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The Autumn Defense- Once Around

on November 01, 2010, 8:00am
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Before John Stirratt, and later Pat Sansone, joined forces with Wilco, they were busy making music in a different band. The Autumn Defense started at the beginning of the decade, and, over the course of five sporadic records, has spent much of that time working out just what the band was supposed to sound like. Stirratt has done the folk inspired thing, the 60’s rock thing, and the piano ballad thing. Now, it seems, his time with Jeff Tweedy has rubbed off on him a bit, and on The Autumn Defense’s latest, Once Around, they’re bringing it all together and doing the alt-country thing.

Their subdued 60’s pop rock has been the backbone of The Autumn Defense since it started. Just as they’ve now (and a little on the last record) taken a few hints from brother Jeff Tweedy’s songbook, you can hear that there’s been a pretty mutual idea-sharing relationship between the groups over the years. Up until this latest release, there was a definable difference in The Autumn Defense’s sound as a different entity all together, but with a decade of sharing band members with Wilco, the stylistic lines have been blurred some. It would be remiss to not mention the correlation between the two bands, and it almost seems inevitable that their sounds would eventually influence one another. That being said, Once Around freshens up The Autumn Defense in the way they really needed. Thus, this record is very much worth your attention.

There seems to be a collection of sounds happening on this record that travel through several places in the alt-country spectrum. While at points, it’s simple and enjoyable with the same streamlined tempo that has carried the band’s sound all along, for the most part, the writing feels very fresh. In the short forty minute runtime, you get songwriting revelations that make you go back and listen over and over, particularly the very strong opener “Back of My Mind”. For the first time, they have the makings of a real pop hit on their hands. The sweet harmonies and piano ala McCartney are near perfect with the ounce of country in the guitars. All these elements are time-tested and fit The Autumn Defense like a well-worn glove.

Throughout Once Around, John Stirratt’s vocals are clean and vibrant. His voice is really one of the best things about this band, and with those pipes in tow, his melodies have undergone a reboot, refreshing his approach to songwriting as on the title track. It starts as gloomy folk number, and over the course of six polished minutes, takes on elements of blues and soul. His voice acts as both the template and the instrument, adapting to the changes in style throughout. But then we get the laid back “There Will Always Be a Way”, a track as consistent as a swaying rocking chair, its chimes brightening the track, with Stirratt’s now soothing voice adding a mellow coating to another top track on the record.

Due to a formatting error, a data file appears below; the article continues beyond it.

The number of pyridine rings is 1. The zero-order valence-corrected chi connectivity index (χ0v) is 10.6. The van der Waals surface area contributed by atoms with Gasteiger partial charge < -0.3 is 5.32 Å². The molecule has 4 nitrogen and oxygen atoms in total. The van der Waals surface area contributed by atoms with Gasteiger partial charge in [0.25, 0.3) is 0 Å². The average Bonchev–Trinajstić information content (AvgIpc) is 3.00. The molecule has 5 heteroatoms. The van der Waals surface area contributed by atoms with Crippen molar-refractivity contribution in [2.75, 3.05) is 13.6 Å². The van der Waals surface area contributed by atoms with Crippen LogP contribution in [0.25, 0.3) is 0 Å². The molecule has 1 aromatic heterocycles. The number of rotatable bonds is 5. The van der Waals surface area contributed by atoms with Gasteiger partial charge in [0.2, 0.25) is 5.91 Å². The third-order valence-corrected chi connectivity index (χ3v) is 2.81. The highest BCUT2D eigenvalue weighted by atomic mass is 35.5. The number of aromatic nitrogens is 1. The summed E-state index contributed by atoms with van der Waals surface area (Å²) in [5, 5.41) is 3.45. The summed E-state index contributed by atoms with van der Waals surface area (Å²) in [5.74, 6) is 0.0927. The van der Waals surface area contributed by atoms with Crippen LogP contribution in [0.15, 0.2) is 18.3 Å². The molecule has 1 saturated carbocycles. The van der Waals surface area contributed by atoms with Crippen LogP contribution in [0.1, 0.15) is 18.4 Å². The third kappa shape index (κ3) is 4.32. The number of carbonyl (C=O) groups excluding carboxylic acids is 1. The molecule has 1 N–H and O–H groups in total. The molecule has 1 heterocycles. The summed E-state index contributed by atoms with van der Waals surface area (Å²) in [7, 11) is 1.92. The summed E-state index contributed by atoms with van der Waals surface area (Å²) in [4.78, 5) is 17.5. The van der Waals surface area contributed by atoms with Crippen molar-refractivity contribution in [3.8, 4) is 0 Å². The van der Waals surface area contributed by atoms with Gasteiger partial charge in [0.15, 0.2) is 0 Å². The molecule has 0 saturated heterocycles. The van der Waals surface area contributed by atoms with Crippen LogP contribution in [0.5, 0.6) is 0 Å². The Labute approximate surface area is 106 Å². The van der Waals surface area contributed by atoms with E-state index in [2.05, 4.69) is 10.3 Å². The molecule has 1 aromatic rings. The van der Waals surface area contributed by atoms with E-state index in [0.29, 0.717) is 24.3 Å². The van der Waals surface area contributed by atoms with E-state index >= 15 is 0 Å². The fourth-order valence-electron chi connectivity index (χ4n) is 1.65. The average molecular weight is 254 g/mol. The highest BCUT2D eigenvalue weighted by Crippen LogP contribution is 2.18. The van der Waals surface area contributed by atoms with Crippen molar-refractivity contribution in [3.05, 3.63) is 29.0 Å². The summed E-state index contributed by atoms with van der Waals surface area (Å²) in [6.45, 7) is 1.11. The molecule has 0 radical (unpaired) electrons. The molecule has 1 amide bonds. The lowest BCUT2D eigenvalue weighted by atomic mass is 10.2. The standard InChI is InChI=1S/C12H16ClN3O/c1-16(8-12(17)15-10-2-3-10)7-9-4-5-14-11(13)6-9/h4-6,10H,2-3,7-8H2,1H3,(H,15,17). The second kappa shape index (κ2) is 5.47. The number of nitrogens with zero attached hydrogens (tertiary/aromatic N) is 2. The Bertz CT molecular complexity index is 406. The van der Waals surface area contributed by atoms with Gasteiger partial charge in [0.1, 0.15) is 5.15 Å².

While Stirratt plays around with several sounds both new and old, in the end, he never strays too far from his own sonic boundaries. You get this on “The Swallows Of London Town” with its Smiths-like guitar work for some fashionable irony before it settles back down to the band’s familiar pop-rock comfort zone. Those orchestral pieces found scattered on past records surface again and serve their function quite well, never going over the top, but still adding plenty of depth, bringing songs like “Allow Me” to life. It’s a slow-starter of a track, but once strings kick in at the half-way point, the tune brightens up. It’s the last two minutes, however, that give you the best moment on this record–no–of their career. Yes, they’ve played with string sections before, but it’s here that they really nail it down.

Finally, The Autumn Defense is taking risks. While Once Around is less consistent than past records, that ends up being a very good thing because the music feels much more adventurous and satisfying. With an album like this, The Autumn Defense finally gets to peek from under the shadow that has been cast over them from parallel years in “that other band”. Add in the plentiful high points, and Stirratt and Sansone have made their best album yet.

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